The 3x optical zoom eliminates the reduction in image quality normally associated with digital zooms (which effectively enlarge a portion of the image on the sensor, reducing the number of pixels making up the image and reducing quality). The display indicates the zoom level in 0.25x increments; after 3x, you can zoom further using the digital zoom.

Many cameraphones don’t allow digital zooming at maximum resolution either, so the G800’s zoom is a welcome addition, adding to the flexibility of the camera for capturing close up shots. (See our article Samsung G800 camera samples for examples of shots taken with the G800.)

Taking video footage with the G800 isn’t quite state-of-the-art, however. The top resolution is restricted to 320×240 pixels and footage is reasonable qaulity played back on the phone, but nothing special.

Once you’ve taken shots or video clips you can upload them quickly and easily via ShoZu (see www.shozu.com) to blogs or share them via social networking and community sites like Facebook, Flickr or YouTube. The phone is set up to activate a ShoZu account automatically if you don’t have one active, and you can set up destinations online at www.Shozu.com for where you want your snaps to be displayed.

You can also indulge in a bit of in-phone editing, thanks to a generous helping of software that can be used for a bit of post-shot tweaking of stills and video. Compared to a PC editing package it’s basic, but it’s still decent and useful for a phone.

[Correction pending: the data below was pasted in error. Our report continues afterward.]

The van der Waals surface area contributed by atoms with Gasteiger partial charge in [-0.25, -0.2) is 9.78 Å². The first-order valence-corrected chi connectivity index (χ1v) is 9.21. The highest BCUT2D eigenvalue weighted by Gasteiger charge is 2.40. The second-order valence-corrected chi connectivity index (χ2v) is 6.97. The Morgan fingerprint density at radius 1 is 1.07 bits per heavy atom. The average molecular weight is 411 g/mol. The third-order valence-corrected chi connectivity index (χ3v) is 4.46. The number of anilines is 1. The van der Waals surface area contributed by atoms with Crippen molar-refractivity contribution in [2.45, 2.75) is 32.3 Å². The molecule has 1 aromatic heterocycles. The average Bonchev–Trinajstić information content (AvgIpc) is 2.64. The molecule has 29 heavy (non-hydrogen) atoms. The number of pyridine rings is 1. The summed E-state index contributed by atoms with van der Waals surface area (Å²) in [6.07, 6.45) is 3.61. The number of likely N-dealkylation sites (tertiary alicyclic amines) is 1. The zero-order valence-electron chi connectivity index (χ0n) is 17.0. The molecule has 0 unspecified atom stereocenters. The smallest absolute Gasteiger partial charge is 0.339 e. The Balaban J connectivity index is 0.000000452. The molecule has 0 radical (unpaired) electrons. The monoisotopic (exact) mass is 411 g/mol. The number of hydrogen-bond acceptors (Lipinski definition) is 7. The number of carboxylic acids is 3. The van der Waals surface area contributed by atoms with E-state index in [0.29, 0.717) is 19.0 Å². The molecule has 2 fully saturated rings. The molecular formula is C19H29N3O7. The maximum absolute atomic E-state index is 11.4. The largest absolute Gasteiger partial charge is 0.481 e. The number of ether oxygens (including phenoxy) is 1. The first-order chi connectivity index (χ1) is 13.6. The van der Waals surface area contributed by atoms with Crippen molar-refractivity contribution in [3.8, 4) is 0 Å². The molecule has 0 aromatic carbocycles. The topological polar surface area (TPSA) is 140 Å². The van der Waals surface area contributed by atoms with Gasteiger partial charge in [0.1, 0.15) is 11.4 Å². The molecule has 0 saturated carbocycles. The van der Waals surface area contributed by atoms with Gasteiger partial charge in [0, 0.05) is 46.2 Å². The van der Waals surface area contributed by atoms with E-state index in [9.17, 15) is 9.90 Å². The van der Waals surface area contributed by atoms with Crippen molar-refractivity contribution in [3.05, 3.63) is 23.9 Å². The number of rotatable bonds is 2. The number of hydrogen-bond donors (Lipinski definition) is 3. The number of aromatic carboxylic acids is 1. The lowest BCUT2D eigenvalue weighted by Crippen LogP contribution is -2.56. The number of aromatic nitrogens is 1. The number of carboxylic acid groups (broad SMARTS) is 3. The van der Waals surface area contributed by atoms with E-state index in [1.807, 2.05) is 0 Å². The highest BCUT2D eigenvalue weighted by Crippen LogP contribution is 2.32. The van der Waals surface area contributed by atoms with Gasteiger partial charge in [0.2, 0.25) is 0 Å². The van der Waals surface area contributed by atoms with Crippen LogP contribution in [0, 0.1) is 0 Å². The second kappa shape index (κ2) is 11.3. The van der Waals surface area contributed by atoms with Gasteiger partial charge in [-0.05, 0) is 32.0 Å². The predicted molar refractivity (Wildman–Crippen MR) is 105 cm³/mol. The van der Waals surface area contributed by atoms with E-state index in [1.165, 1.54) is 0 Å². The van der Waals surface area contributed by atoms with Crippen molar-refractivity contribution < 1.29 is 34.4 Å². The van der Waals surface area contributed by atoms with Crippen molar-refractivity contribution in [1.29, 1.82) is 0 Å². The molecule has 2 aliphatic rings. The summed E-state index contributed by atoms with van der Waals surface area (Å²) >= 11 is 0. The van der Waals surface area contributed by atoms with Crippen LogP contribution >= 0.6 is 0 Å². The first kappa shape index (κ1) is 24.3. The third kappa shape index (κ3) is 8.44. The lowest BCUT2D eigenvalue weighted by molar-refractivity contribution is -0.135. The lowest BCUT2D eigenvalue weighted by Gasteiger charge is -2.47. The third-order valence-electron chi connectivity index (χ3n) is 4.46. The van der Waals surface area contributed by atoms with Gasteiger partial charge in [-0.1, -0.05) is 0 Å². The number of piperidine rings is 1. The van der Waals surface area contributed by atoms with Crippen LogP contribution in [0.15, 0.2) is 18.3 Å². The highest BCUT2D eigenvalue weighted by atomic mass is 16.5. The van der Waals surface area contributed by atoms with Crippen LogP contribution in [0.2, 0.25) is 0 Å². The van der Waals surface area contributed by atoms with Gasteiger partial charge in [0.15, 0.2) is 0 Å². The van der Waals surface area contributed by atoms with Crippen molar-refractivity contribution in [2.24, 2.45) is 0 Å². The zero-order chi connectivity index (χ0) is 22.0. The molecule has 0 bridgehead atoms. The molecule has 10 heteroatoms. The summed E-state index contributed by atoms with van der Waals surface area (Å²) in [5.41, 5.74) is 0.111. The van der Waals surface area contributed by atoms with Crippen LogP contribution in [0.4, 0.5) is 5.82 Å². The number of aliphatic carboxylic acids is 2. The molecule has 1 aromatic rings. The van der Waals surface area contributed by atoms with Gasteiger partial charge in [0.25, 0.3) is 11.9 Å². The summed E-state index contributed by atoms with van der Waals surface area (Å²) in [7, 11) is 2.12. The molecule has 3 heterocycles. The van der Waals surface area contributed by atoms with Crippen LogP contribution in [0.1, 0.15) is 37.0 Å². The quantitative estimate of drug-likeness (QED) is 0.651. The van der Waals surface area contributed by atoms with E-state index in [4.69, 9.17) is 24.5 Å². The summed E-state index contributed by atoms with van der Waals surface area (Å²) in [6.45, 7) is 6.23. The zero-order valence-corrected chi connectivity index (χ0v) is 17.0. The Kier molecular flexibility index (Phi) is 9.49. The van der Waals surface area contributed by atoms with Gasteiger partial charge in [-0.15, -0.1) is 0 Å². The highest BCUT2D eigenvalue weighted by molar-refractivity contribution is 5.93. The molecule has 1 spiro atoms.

As you’d expect with a 3G feature phone, the Samsung G800 has a digital music player to add to its multimedia muscle. You can download tracks speedily over a mobile network using the enhanced 3G connectivity, and buy tracks from your mobile operator’s own music service if the G800 is compatible. You can, of course, sideload tracks from a PC using the supplied USB cable, or send them to the phone via Bluetooth.

The music player interface is fairly standard for a phone, with tracks lined up under familiar categories – albums, artists, genres, composers recently played, most played and playlists. It looks nice and clean, with the D-pad taking care of the music controls.

Samsung also boasts about the ICEpower amplifier by Bang & Olufsen powering the phone. However, tune-playing quality is compromised though by the restricted headphone options. Samsung has chosen to install a joint charger/headphone socket of its own making, limiting the plug-in headphones you can use to the very average set supplied.

Alternatively you could bump up audio quality with Bluetooth headphones to get tracks streamed wirelessly. With the headset plugged in, you can also use the FM radio function inside, which is a useful extra.